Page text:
In Uzbekistan, people unable to get loans are finding help at neighborhood credit unions, which are boosting home-based businesses, self-employment, and incomes.
Tashkent, Uzbekistan - Rano Khalilova was only 18 when her parents died, so she well knows the importance of being self-sufficient. She saw the opportunity to buy a grocery store and fulfill a dream of owning a business.
However, with no credit history, Khalilova, now 37, could not find a bank that would lend her money. She turned to a credit union, which quickly provided the loan. She has never looked back, expanding her business to include a beauty salon and a car repair and spare parts shop. She employs 15 people and says she could not have done it without financing from the credit union.
Khalilova is a member of Osiyo Trust, the largest credit union in the country with over 7,300 members. These days she could borrow from banks at a lower interest rate but she prefers to stay with the credit union. "I get good advice on business matters from staff at the credit union," she says.
The Umid ("hope") Credit Union in Bukhara City was established by women in 1997, and is now the biggest of seven in the Bukhara province, helping poor rural women out of poverty and chronic underemployment.
One of the big advantages of credit unions is fast processing. The credit union can process loans for small amounts in just one or two hours. A mortgage for a house, apartment, or car requires just 3 days. According to Dilbar Akhmedova, chairwoman of the Bukhara Business Woman Association, "the bank [...] takes up to 2 months to process a loan."
"Credit unions are critical to the growth of the private sector," says Sherzad Abdumuminov, director of Osiyo Trust, which began operating in 2004. "Without them small business could not grow in Uzbekistan."
To support small microfinance development, crucial in reducing poverty, Uzbekistan embarked on a US$50 million initiative. ADB provided US$20 million through a loan for the Small and Microfinance Development Project to ensure the effective delivery of financial services - particularly to low-income households and small enterprises and microenterprises.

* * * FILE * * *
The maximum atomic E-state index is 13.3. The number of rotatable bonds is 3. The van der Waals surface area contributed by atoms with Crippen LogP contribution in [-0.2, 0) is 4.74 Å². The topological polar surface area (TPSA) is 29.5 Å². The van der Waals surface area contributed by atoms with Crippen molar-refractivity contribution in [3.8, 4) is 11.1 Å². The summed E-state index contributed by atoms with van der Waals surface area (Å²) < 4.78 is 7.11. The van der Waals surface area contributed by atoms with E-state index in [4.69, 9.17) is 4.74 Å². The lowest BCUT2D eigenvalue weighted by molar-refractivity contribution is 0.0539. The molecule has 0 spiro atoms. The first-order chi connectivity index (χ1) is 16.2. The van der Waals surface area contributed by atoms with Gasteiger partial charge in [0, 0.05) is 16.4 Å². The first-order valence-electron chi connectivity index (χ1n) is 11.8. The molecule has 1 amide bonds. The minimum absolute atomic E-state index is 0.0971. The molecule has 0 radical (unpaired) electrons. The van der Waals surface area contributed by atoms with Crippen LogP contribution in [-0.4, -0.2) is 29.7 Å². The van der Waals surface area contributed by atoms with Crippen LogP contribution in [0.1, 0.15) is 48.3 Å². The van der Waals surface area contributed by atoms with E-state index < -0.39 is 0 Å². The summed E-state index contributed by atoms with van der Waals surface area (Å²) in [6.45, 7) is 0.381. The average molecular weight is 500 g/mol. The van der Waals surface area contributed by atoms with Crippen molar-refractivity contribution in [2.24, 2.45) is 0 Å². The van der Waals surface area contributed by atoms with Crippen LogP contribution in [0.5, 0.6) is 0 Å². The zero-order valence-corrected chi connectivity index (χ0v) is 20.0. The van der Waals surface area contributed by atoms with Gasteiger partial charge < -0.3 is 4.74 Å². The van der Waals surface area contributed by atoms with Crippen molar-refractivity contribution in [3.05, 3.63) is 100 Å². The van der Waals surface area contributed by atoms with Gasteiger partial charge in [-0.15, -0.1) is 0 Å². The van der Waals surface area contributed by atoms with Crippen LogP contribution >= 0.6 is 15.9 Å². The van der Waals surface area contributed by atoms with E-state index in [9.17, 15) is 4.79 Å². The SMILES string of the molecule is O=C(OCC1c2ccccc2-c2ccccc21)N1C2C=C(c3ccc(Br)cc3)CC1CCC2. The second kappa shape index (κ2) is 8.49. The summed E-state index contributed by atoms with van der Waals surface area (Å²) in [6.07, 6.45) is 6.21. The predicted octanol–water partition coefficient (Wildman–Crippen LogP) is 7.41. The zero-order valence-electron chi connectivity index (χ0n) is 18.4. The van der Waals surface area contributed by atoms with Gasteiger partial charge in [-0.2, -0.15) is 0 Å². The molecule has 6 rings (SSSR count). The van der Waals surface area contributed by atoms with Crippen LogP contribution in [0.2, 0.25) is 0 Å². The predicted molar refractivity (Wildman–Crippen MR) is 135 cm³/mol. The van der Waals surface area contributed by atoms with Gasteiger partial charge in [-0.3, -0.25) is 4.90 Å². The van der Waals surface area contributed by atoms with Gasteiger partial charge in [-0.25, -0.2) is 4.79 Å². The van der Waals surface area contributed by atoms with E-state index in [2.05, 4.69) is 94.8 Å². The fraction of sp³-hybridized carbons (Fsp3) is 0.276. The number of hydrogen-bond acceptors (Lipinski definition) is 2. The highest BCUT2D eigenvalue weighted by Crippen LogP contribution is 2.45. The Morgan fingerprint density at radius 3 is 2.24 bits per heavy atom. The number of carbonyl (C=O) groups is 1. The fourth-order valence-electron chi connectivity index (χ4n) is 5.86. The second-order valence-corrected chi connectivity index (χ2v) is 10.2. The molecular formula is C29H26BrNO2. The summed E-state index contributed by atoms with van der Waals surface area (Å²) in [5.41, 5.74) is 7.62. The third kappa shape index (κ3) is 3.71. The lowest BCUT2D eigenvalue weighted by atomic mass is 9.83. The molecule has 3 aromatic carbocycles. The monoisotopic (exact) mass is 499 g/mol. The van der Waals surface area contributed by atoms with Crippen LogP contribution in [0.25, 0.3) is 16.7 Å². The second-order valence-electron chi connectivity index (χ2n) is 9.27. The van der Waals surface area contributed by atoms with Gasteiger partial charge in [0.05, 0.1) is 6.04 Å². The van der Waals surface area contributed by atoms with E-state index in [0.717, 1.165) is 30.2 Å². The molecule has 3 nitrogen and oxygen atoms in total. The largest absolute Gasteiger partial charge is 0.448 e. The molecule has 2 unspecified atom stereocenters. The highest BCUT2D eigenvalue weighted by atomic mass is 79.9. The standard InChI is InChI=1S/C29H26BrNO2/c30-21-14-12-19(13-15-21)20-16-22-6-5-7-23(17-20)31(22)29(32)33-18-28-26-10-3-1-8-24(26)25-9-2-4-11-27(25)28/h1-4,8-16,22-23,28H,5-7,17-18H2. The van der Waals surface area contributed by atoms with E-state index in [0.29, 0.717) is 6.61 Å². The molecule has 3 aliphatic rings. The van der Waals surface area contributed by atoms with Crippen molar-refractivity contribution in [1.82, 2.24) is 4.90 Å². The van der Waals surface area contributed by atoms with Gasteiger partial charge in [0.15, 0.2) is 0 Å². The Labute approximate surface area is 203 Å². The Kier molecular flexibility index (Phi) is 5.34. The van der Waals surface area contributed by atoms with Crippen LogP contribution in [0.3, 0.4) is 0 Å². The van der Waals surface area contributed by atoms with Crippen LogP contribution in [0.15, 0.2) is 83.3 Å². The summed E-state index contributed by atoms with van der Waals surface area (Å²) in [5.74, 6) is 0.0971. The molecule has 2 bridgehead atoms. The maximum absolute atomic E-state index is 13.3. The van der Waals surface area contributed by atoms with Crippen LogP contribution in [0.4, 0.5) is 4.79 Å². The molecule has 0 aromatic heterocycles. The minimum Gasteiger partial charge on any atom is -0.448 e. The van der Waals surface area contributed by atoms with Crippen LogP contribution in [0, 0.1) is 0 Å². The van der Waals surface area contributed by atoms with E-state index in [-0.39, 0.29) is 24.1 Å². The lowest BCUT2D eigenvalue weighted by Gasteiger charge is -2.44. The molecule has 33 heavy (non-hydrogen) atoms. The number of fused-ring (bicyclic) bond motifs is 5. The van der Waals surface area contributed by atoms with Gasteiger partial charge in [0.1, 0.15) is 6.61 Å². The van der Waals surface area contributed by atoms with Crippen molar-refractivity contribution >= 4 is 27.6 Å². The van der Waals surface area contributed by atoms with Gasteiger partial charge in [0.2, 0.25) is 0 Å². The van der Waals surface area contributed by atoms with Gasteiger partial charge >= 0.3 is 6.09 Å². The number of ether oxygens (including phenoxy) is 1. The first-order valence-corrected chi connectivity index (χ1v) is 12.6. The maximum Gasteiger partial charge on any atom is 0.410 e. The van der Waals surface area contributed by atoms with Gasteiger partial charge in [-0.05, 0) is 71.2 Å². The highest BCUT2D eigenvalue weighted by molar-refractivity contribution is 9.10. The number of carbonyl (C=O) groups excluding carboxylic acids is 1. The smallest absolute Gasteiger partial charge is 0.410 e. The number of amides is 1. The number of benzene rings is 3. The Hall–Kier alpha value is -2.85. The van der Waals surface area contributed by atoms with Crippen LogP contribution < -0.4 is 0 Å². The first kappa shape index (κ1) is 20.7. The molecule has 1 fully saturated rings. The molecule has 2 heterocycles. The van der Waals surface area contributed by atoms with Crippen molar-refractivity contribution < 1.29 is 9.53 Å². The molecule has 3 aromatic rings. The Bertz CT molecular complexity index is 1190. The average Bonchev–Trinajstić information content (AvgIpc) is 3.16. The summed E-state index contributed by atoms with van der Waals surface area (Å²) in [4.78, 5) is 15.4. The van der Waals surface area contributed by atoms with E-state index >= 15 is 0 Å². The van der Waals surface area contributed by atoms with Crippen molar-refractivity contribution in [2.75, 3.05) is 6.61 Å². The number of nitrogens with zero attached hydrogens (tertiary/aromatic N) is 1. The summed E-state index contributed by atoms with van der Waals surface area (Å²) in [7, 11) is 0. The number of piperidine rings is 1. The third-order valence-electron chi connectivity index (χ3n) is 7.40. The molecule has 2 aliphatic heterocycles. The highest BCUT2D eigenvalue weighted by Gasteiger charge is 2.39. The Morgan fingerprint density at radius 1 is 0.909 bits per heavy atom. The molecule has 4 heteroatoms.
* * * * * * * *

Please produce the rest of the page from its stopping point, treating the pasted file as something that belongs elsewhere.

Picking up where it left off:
Shirin Market in the Mirzo-Ulugbek district of Tashkent bustles with shoppers buying food, groceries, and clothing. In 1999, Bakhtiyor Karimov, 45, and his wife Klara Kurbanova moved their clothing stall from the open market area into a real shop with a loan from Osiyo Trust.
With profits from the shop and another loan from the credit union, they bought a four-room apartment and renovated the ground floor into a wedding dress shop and a carpet store next door.
"We go to Osiyo Trust because they understand the needs of small business owners and the self-employed," says Karimov. "If we had no credit unions in our country, it would be hard for businesses like ours to survive."
In the Kibray district on the outskirts of Tashkent, cucumber farmer Bohodir Nishonov agrees.
Walking through a 2.7-hectare potato field where farm workers are harvesting potatoes, he says he was one of the first members of Osiyo. He took his first loan 5 years ago to renovate rundown farm buildings and buy seeds and fertilizers for his 5 hectare farm. He borrowed again to build cucumber greenhouses, install gas heaters, and pipe hot water in to keep the plants warm in cold weather.
"There is a big demand for cucumbers these days," he says. But, he adds, without access to loans from the credit union, he would not be able to benefit from that demand. Nishonov, 43, harvests 220 tons of cucumbers annually for local markets and for export to the Russian Federation.
His latest plan is to build a factory with foreign partners to grow expensive flowers, like lilies, for export. Nishonov gets free financial and planning advice from the credit union.
By almost every measure, the Small and Microfinance Development Project has been a success. Nationally, an astonishing 98% of borrowers pay back loans in full to credit unions. Niyazova credits a sense of collective ownership for this accomplishment.
By the close of the project in December 2010, ADB had originally planned to establish 20 credit unions with a combined total of US$8 million in deposits; 50,000 members; assets of US$15 million; and US$14 million in loans. Every indicator quickly blew past ADB's targets. By October 2009, there were already 100 credit unions with deposits of US$88 million; 141,000 members; assets of US$121 million; and US$107 million in loans.
Says economist Zafar Umarov, director of the Financial Sector Development Agency at the Central Bank of Uzbekistan, "There can be no more successful credit union project in ADB's portfolio."